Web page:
Michael Voris has accused Bishop Robert Barron of teaching a form of the heresy of universalism, based on Barron’s assertion that “perhaps” no human persons are ever condemned to eternal punishment in Hell, and that we may “reasonably hope” that all are saved.
Mark Shea has said some very negative things about Michael Voris on this topic. Shea also defends Bishop Barron by claiming that Barron has essentially the same position on Hell and salvation as Pope Benedict XVI in Spe Salvi. But is this true? Not at all. Bishop Barron himself says so here:
“He is referring to observations in sections 45-47 of the Pope’s 2007 encyclical ‘Spe Salvi,’ which can be summarized as follows: There are a relative handful of truly wicked people in whom the love of God and neighbor has been totally extinguished through sin, and there are a relative handful of people whose lives are utterly pure, completely given over to the demands of love. Those latter few will proceed, upon death, directly to heaven, and those former few will, upon death, enter the state that the Church calls Hell. But the Pope concludes that ‘the great majority of people’ who, though sinners, still retain a fundamental ordering to God, can and will be brought to heaven after the necessary purification of Purgatory.” [How Many Are Saved?]
Bishop Barron himself summarizes the position of Pope Benedict XVI, that most people get to Heaven by way of Purgatory, a small number (or we could say a small percent) go directly to Heaven, and a small number (or percent) again go to Hell. And a read through other sections of Spe Salvi shows a clear belief, by Pope Benedict XVI, in Hell as a place of great suffering, which is populated by human souls.
And that is most decidedly NOT the position Bishop Barron has publicly expressed. Barron’s position is that “perhaps” no human souls are ever sent to Hell, and that we may “reasonably hope” that all human persons will be saved. Yet Pope Benedict XVI himself NEVER said anything like that.
So Mark Shea is using a specious argument to justify the position of Bishop Barron. He makes the false claim that Barron and Pope Benedict have the same position, so whenever Barron is criticized, Shea makes it seem as if it were an attack on the holy Pontiff (emeritus). But as a matter of fact, and as Barron himself explains in the above quote, Pope Benedict XVI has a different position than Bishop Barron.
Shea’s position is essentially the same as that of Barron, not Benedict. So when Michael Voris accuses Barron of teaching a grave error on salvation, Shea is defending his own position as well as that of Bishop Robert Barron. My position, by comparison, is like that of Pope Benedict XVI — most persons go to Heaven by way of Purgatory, a small percent go directly to Heaven, and a small percent (though a large number) are sent to eternal Hellfire.
Without Pope Benedict XVI as a shield to hide behind, Mark Shea has no substantial theological argument to support his position. And I would say the same about Bishop Barron. The claim that perhaps no human persons go to Hell seems to have only two main points:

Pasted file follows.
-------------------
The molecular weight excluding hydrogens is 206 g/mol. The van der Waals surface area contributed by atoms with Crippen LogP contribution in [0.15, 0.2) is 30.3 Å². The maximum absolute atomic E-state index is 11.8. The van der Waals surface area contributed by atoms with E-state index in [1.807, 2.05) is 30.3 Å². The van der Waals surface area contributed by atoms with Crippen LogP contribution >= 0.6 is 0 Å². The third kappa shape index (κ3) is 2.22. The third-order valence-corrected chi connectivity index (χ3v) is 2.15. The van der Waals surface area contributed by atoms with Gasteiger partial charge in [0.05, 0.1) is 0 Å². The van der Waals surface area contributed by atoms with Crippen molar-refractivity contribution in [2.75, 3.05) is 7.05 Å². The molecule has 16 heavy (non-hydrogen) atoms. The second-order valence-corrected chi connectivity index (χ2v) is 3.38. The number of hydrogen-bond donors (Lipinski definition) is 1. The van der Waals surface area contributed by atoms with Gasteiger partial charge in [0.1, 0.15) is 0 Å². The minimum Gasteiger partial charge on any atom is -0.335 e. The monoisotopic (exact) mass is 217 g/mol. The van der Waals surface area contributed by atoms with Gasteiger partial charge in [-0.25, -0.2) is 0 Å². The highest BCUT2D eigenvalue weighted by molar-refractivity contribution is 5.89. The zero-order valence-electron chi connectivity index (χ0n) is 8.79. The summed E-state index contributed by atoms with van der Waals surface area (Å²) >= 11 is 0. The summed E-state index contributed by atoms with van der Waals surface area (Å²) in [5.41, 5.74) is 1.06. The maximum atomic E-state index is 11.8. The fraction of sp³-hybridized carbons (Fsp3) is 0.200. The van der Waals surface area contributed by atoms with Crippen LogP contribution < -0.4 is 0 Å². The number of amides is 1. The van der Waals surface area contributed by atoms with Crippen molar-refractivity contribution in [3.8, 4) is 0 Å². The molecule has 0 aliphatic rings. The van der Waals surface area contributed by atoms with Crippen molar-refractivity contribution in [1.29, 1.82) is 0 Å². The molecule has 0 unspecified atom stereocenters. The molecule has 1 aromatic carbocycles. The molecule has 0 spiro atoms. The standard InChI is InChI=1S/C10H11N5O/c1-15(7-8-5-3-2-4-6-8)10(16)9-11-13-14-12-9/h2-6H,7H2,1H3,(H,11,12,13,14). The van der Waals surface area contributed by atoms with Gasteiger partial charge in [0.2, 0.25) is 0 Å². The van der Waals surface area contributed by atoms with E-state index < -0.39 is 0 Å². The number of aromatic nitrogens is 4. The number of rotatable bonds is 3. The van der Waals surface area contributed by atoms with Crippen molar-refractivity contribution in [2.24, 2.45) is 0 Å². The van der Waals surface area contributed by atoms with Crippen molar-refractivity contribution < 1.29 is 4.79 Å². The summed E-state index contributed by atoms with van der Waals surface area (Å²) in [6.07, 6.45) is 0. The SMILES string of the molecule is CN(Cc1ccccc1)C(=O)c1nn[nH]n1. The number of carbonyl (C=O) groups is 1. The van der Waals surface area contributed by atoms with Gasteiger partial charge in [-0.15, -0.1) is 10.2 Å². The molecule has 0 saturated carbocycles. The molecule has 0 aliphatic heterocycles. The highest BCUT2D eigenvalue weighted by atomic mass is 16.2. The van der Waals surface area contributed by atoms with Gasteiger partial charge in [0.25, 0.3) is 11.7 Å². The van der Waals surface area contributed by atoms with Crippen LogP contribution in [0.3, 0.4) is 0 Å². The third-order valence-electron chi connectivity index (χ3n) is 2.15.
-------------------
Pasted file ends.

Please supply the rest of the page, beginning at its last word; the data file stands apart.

1. They claim that saying “perhaps” and “reasonably hope” distinguishes this position from the heresy Restorationism (which Barron and Shea both condemn as heresy). The one position asserts positively that all will be saved. The other position says only perhaps all will be saved.
To the contrary, Canon Law and the Catechism of the Catholic Church condemn heresies based on obstinate doubt as well as obstinate denial. If you say “Jesus is not really God”, then that is heresy. But if you say “Perhaps, Jesus is not really God”, that is still heresy. Faith requires definitive belief in certain truths, not merely an absence of definitive belief in errors.
2. They claim that the Church has no teaching on whether anyone is in Hell.
To the contrary, I can list several clear and unequivocal teachings, all from Ecumenical Councils, implying that Hell cannot possibly be devoid of human souls. And since Barron and Shea are teaching in direct contradiction to these teachings of Ecumenical Councils, they are each guilty of teaching and promoting heresy.
Council of Trent: “Truly, even though He died for all, yet not all receive the benefit of His death, but only those to whom the merit of His passion is communicated.” [Decree on Justification, chapter III]
The Council infallibly taught that not all human persons receive the benefit of the salvific death of Jesus Christ. And what is that benefit? Eternal life. Bishop Barron and Mark Shea reject this teaching, by asserting the possibility that all will receive the benefit of His death. For they think that “perhaps” all are saved. But this implies that “perhaps” the Council of Trent erred in its dogmatic teachings.
Mark Shea also rejects another teaching of the Council of Trent, he rejects the true teaching that non-Christians can be children of God by spiritual adoption without formal Baptism [Trent, Justification, chapter IV]. See my previous post on this topic. It is one error to be ignorant of the teachings of the Council of Trent. It is a much worse error to teach others from that ignorance.
Fourth Lateran Council: “He will come at the end of time to judge the living and the dead, to render to every person according to his works, both to the reprobate and to the elect. All of them will rise with their own bodies, which they now wear, so as to receive according to their deserts, whether these be good or bad; for the latter perpetual punishment with the devil, for the former eternal glory with Christ.”